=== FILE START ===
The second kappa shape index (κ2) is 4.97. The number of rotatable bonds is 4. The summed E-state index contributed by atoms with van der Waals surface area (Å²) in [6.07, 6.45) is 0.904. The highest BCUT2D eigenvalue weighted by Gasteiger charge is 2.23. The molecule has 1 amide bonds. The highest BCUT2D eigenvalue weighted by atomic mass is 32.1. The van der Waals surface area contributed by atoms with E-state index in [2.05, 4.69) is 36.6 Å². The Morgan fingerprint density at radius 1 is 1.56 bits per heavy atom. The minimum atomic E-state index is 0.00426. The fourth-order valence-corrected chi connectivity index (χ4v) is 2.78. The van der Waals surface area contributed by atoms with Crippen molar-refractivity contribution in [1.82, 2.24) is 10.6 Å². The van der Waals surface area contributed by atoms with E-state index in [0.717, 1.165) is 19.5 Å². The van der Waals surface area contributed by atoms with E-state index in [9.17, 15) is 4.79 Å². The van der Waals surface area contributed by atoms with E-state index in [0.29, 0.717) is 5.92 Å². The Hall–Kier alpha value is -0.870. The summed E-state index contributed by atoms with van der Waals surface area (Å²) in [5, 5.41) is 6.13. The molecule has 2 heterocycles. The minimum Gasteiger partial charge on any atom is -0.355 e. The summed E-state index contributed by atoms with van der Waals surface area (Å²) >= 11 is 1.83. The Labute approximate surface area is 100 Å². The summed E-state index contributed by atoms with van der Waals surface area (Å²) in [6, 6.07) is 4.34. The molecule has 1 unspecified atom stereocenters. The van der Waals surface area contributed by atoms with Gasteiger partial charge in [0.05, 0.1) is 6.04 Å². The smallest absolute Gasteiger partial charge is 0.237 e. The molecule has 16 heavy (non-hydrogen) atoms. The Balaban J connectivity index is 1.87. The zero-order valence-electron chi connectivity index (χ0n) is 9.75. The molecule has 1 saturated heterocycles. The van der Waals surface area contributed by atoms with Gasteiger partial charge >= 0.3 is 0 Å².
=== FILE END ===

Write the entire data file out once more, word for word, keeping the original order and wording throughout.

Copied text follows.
The second kappa shape index (κ2) is 4.97. The number of rotatable bonds is 4. The summed E-state index contributed by atoms with van der Waals surface area (Å²) in [6.07, 6.45) is 0.904. The highest BCUT2D eigenvalue weighted by Gasteiger charge is 2.23. The molecule has 1 amide bonds. The highest BCUT2D eigenvalue weighted by atomic mass is 32.1. The van der Waals surface area contributed by atoms with E-state index in [2.05, 4.69) is 36.6 Å². The Morgan fingerprint density at radius 1 is 1.56 bits per heavy atom. The minimum atomic E-state index is 0.00426. The fourth-order valence-corrected chi connectivity index (χ4v) is 2.78. The van der Waals surface area contributed by atoms with Crippen molar-refractivity contribution in [1.82, 2.24) is 10.6 Å². The van der Waals surface area contributed by atoms with E-state index in [0.717, 1.165) is 19.5 Å². The van der Waals surface area contributed by atoms with E-state index in [9.17, 15) is 4.79 Å². The van der Waals surface area contributed by atoms with E-state index in [0.29, 0.717) is 5.92 Å². The Hall–Kier alpha value is -0.870. The summed E-state index contributed by atoms with van der Waals surface area (Å²) in [5, 5.41) is 6.13. The molecule has 2 heterocycles. The minimum Gasteiger partial charge on any atom is -0.355 e. The summed E-state index contributed by atoms with van der Waals surface area (Å²) >= 11 is 1.83. The Labute approximate surface area is 100 Å². The summed E-state index contributed by atoms with van der Waals surface area (Å²) in [6, 6.07) is 4.34. The molecule has 1 unspecified atom stereocenters. The van der Waals surface area contributed by atoms with Gasteiger partial charge in [0.05, 0.1) is 6.04 Å². The smallest absolute Gasteiger partial charge is 0.237 e. The molecule has 16 heavy (non-hydrogen) atoms. The Balaban J connectivity index is 1.87. The zero-order valence-electron chi connectivity index (χ0n) is 9.75. The molecule has 1 saturated heterocycles. The van der Waals surface area contributed by atoms with Gasteiger partial charge >= 0.3 is 0 Å².